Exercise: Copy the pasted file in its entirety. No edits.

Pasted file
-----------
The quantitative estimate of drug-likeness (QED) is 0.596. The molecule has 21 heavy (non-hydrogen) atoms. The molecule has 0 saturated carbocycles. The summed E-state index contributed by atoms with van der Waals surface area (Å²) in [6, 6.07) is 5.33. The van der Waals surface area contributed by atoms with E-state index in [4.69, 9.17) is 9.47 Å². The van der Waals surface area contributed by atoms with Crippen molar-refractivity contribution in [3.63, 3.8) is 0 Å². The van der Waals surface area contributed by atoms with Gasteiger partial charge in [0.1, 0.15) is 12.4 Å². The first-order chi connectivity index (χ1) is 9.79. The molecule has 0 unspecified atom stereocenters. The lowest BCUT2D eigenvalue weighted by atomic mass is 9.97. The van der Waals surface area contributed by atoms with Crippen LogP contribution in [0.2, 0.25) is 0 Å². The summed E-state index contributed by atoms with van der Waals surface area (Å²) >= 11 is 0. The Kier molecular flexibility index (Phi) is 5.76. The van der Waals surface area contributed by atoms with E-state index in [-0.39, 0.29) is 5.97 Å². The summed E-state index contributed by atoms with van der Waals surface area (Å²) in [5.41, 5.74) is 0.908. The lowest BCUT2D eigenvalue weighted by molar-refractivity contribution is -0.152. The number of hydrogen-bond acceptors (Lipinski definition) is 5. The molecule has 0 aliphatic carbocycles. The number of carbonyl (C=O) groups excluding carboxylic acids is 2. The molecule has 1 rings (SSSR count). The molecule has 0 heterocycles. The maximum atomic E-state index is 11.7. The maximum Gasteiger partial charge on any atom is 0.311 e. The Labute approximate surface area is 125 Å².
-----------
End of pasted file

The quantitative estimate of drug-likeness (QED) is 0.596. The molecule has 21 heavy (non-hydrogen) atoms. The molecule has 0 saturated carbocycles. The summed E-state index contributed by atoms with van der Waals surface area (Å²) in [6, 6.07) is 5.33. The van der Waals surface area contributed by atoms with E-state index in [4.69, 9.17) is 9.47 Å². The van der Waals surface area contributed by atoms with Crippen molar-refractivity contribution in [3.63, 3.8) is 0 Å². The van der Waals surface area contributed by atoms with Gasteiger partial charge in [0.1, 0.15) is 12.4 Å². The first-order chi connectivity index (χ1) is 9.79. The molecule has 0 unspecified atom stereocenters. The lowest BCUT2D eigenvalue weighted by atomic mass is 9.97. The van der Waals surface area contributed by atoms with Crippen LogP contribution in [0.2, 0.25) is 0 Å². The summed E-state index contributed by atoms with van der Waals surface area (Å²) >= 11 is 0. The Kier molecular flexibility index (Phi) is 5.76. The van der Waals surface area contributed by atoms with E-state index in [-0.39, 0.29) is 5.97 Å². The summed E-state index contributed by atoms with van der Waals surface area (Å²) in [5.41, 5.74) is 0.908. The lowest BCUT2D eigenvalue weighted by molar-refractivity contribution is -0.152. The number of hydrogen-bond acceptors (Lipinski definition) is 5. The molecule has 0 aliphatic carbocycles. The number of carbonyl (C=O) groups excluding carboxylic acids is 2. The molecule has 1 rings (SSSR count). The molecule has 0 heterocycles. The maximum atomic E-state index is 11.7. The maximum Gasteiger partial charge on any atom is 0.311 e. The Labute approximate surface area is 125 Å².